Meeting notes 6th May 2016

#ogpuk: Newcastle workshop notes

by Tim Hughes

Date: Thursday, 13 April 2016 from 15:00 to 17:30
Venue: Broadacre House, Market Street, Newcastle upon Tyne, NE1 6HQ


On 13 April 2016, the UK Open Government Network hosted a workshop in Newcastle to discuss progress on the 2016-18 National Action Plan and ideas for future commitments.

Open contracting

  • Tim explained that the OGN was advocating for Freedom of Information to be extended to private providers of public services. Often when information is requested it is classed as information held by the contractors for their own purposes and commercial confidentiality is used as an excuse not to release it.
  • Participants mentioned that charities are sometimes being asked to deliver public contracts, but it can be difficult and unworkable for charities to win those contracts.
  • Tim agreed, but suggested that better data might be able to help charities challenge this as analysis could be done of where government money was going and myths about government contracting challenged.  Tim mentioned that another element was involving service users in defining the contracts as well.

Beneficial ownership transparency

  • Tim explained that one of the big set of reforms the OGN was pushing for is transparency of who owns and benefits from companies
  • Participants agreed that this was important, particularly from an anti-corruption point of view. A question was raised whether other countries were looking at beneficial ownership registers as well so there could be some form of knowledge exchange. Tim explained that there were international initiatives to share information, but that many registers will be kept closed.
  • Participants agreed that sharing open data is important but mentioned that it was often whistleblowers who brought issues to light (e.g. Panama Papers, LuxLeaks and Snowdon). Tim agreed that a big element of open government was protecting whistleblowers.

Open data

  • Tim introduced the OGN’s proposals on open data that were being discussed with the government, to open up core data sets, better engage data users, and increase the quality of data by improving government’s data use of it
  • Participants mentioned that the data would need to be presented in a readable format and that the licence should be as open as possible.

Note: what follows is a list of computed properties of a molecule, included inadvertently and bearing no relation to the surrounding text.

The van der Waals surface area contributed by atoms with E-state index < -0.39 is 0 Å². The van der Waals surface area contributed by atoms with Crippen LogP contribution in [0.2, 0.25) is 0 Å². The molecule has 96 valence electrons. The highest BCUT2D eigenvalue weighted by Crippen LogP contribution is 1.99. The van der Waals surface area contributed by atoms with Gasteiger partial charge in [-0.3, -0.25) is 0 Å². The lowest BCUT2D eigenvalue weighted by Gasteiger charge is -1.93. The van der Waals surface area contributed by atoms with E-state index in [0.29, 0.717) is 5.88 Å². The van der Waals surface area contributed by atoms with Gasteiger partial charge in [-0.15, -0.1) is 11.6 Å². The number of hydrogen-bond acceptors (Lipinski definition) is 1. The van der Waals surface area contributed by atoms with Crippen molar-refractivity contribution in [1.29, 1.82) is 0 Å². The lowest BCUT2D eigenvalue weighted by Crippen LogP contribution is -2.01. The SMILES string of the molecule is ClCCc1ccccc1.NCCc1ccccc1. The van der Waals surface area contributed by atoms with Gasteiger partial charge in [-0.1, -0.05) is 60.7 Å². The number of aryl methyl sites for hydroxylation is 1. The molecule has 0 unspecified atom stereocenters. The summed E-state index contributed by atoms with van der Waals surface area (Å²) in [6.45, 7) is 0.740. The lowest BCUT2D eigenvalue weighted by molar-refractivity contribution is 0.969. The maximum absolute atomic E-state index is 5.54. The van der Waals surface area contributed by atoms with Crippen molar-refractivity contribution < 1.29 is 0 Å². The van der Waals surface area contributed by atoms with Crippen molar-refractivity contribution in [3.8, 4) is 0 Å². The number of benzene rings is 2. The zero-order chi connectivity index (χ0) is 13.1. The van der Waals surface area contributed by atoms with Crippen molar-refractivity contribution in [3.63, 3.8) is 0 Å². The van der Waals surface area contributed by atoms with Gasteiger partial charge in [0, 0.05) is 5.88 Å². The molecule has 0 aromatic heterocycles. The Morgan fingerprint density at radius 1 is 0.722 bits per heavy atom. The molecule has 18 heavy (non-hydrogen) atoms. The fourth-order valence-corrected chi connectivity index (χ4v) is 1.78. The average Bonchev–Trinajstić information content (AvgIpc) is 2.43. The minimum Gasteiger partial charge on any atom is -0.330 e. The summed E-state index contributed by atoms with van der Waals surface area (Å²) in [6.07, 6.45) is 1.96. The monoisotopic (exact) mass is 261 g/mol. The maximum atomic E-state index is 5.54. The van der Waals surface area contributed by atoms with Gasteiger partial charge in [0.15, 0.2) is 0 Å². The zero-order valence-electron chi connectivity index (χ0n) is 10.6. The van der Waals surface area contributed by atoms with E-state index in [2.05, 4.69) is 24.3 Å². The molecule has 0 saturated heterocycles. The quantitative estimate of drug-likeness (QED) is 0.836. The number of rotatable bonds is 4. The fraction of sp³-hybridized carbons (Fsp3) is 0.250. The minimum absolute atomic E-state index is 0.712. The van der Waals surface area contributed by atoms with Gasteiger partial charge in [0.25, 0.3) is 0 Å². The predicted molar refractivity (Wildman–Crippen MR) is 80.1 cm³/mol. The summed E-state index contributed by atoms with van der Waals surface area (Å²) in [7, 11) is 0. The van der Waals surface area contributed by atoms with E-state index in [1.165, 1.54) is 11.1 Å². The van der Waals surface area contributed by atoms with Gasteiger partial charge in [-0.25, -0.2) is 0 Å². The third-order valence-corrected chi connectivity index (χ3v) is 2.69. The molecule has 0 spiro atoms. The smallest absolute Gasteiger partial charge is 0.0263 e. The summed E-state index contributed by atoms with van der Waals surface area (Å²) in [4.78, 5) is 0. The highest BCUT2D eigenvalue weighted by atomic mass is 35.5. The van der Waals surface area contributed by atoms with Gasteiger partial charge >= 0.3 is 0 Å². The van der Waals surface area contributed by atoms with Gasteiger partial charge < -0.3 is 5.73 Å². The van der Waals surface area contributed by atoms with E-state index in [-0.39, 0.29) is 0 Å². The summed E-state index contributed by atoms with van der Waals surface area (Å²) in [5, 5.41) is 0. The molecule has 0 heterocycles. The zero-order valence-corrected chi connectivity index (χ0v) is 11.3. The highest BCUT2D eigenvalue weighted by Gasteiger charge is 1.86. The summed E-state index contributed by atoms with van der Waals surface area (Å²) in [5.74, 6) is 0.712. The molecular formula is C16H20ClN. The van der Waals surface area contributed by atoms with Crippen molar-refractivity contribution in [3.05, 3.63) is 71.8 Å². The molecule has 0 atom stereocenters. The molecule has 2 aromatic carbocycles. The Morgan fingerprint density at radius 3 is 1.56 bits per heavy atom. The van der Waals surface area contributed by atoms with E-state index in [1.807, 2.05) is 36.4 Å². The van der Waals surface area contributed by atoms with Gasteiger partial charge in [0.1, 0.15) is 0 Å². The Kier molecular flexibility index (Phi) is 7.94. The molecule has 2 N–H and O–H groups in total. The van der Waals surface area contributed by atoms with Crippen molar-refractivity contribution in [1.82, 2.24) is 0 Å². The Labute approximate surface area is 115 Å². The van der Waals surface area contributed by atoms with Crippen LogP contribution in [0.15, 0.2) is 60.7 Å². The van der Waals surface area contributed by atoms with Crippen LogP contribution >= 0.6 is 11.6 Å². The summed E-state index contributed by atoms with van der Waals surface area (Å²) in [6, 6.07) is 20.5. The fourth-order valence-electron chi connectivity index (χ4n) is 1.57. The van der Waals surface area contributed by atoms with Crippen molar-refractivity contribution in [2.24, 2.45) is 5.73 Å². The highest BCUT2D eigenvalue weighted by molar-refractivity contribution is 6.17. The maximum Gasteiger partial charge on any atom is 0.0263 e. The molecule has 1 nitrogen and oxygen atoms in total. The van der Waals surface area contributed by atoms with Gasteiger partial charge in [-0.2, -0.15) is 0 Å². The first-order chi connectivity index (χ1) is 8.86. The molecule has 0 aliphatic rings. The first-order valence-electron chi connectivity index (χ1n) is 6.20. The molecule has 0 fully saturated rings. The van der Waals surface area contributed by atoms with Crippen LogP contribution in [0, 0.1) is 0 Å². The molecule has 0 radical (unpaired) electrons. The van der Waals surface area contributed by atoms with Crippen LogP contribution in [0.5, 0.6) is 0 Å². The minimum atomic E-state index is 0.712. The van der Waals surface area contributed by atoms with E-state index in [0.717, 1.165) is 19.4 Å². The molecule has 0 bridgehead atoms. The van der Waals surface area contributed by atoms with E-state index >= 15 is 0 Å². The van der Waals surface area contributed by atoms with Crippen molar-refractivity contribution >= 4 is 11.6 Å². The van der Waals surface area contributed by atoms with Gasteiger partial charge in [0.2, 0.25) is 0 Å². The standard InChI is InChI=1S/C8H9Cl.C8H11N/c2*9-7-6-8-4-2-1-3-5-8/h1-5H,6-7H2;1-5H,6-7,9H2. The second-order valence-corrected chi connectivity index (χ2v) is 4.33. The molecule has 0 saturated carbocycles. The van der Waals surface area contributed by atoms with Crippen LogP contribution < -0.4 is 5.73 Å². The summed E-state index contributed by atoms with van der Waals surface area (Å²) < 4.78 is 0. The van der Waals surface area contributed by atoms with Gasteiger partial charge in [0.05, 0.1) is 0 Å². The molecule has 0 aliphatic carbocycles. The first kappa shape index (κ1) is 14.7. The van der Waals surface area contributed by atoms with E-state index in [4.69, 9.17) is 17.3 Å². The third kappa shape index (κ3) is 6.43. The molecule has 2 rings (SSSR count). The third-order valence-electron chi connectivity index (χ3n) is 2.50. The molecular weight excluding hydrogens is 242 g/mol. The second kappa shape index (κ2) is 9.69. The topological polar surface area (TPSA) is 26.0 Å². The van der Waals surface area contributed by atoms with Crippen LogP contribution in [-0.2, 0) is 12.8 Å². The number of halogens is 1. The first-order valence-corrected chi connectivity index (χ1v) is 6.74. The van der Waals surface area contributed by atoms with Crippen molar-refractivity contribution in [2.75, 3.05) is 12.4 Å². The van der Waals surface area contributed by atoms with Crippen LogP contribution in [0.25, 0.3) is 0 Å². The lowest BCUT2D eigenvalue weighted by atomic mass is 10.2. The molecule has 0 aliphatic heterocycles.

• It was suggested that public authorities would release data if they could see the value in it.  More work needs to be done to make the case for spending resources on it.
  • Participants were concerned about government plans to privatise the land registry. Tim mentioned that the OGN was preparing a submission to the consultation and invited participants to get involved.
  • Participants agreed that there needs to be more support for charities and civil society to use open data.
  • Data needs to be made accessible to everyone. The raw data needs to be available for those who can use it, but graphics and visualisations need to be made for the public to understand.
  • It was suggested that central government had an important role to play in defining standards and formats, so data released by local authorities could be combined and compared.

Civic engagement

  • Participants asked about consultation practice in local government. Tim responded that there were both good and bad ones and that the impact often depends on whether government actually want to hear the public’s views. It works best when civil servants understand the benefit of it, so it’s a matter of culture change.
  • Participants mentioned that government would benefit from a broad range of stakeholder perspectives.

Open Government Network

  • Participants wondered how the wider public could be informed and involved in the Open Government Network.
  • It was mentioned that resources were needed for smaller organisations to participate.  
  • It was questioned how government could be challenged effectively by individuals.
  • Tim explained that that was the purpose of the network. It is independent from government. That allows it to collaborate with the government where it’s useful but it also allows it to be challenging and to criticise where needed.

Open government in Newcastle

  • Tim outlined the idea of an Open Local Government Partnership, and asked participants if they thought it would be valuable in Newcastle.
  • Participants liked the idea of a local open government platform.  They mentioned that there were already many projects on the ground and such a platform could link them up.  They agreed that it would be better to take things down the shelf if it works rather than reinventing the wheel, but equally some things would have to be different to be applicable.
  • The group was asked what the specific open government issues in Newcastle would be that could interest a wide range of people. Responses included:
    • Transport links
    • Impact of welfare reforms
    • Access to services
  • Participants mentioned that it was important to make a business case, so that the council would see the need for change.